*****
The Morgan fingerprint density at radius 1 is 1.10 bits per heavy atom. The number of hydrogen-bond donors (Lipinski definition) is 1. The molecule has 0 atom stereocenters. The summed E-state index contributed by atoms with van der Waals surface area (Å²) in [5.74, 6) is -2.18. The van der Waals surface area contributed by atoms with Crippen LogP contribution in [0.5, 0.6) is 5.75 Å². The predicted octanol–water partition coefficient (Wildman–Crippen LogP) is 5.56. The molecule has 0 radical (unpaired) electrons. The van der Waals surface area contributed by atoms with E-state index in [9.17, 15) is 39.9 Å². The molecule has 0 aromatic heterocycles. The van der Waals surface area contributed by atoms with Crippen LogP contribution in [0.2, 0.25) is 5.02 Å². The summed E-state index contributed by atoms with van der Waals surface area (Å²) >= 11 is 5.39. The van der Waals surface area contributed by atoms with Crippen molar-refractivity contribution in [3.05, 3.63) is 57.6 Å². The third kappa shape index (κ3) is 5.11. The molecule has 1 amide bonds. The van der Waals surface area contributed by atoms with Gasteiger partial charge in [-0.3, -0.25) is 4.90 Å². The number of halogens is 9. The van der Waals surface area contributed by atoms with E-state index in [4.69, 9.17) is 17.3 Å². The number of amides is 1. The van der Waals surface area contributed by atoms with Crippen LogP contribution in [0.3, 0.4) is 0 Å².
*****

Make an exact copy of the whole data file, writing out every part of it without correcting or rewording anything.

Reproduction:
The Morgan fingerprint density at radius 1 is 1.10 bits per heavy atom. The number of hydrogen-bond donors (Lipinski definition) is 1. The molecule has 0 atom stereocenters. The summed E-state index contributed by atoms with van der Waals surface area (Å²) in [5.74, 6) is -2.18. The van der Waals surface area contributed by atoms with Crippen LogP contribution in [0.5, 0.6) is 5.75 Å². The predicted octanol–water partition coefficient (Wildman–Crippen LogP) is 5.56. The molecule has 0 radical (unpaired) electrons. The van der Waals surface area contributed by atoms with E-state index in [9.17, 15) is 39.9 Å². The molecule has 0 aromatic heterocycles. The van der Waals surface area contributed by atoms with Crippen LogP contribution in [0.2, 0.25) is 5.02 Å². The summed E-state index contributed by atoms with van der Waals surface area (Å²) >= 11 is 5.39. The van der Waals surface area contributed by atoms with Crippen molar-refractivity contribution in [3.05, 3.63) is 57.6 Å². The third kappa shape index (κ3) is 5.11. The molecule has 1 amide bonds. The van der Waals surface area contributed by atoms with Gasteiger partial charge in [-0.3, -0.25) is 4.90 Å². The number of halogens is 9. The van der Waals surface area contributed by atoms with E-state index in [4.69, 9.17) is 17.3 Å². The number of amides is 1. The van der Waals surface area contributed by atoms with Crippen LogP contribution in [0.3, 0.4) is 0 Å².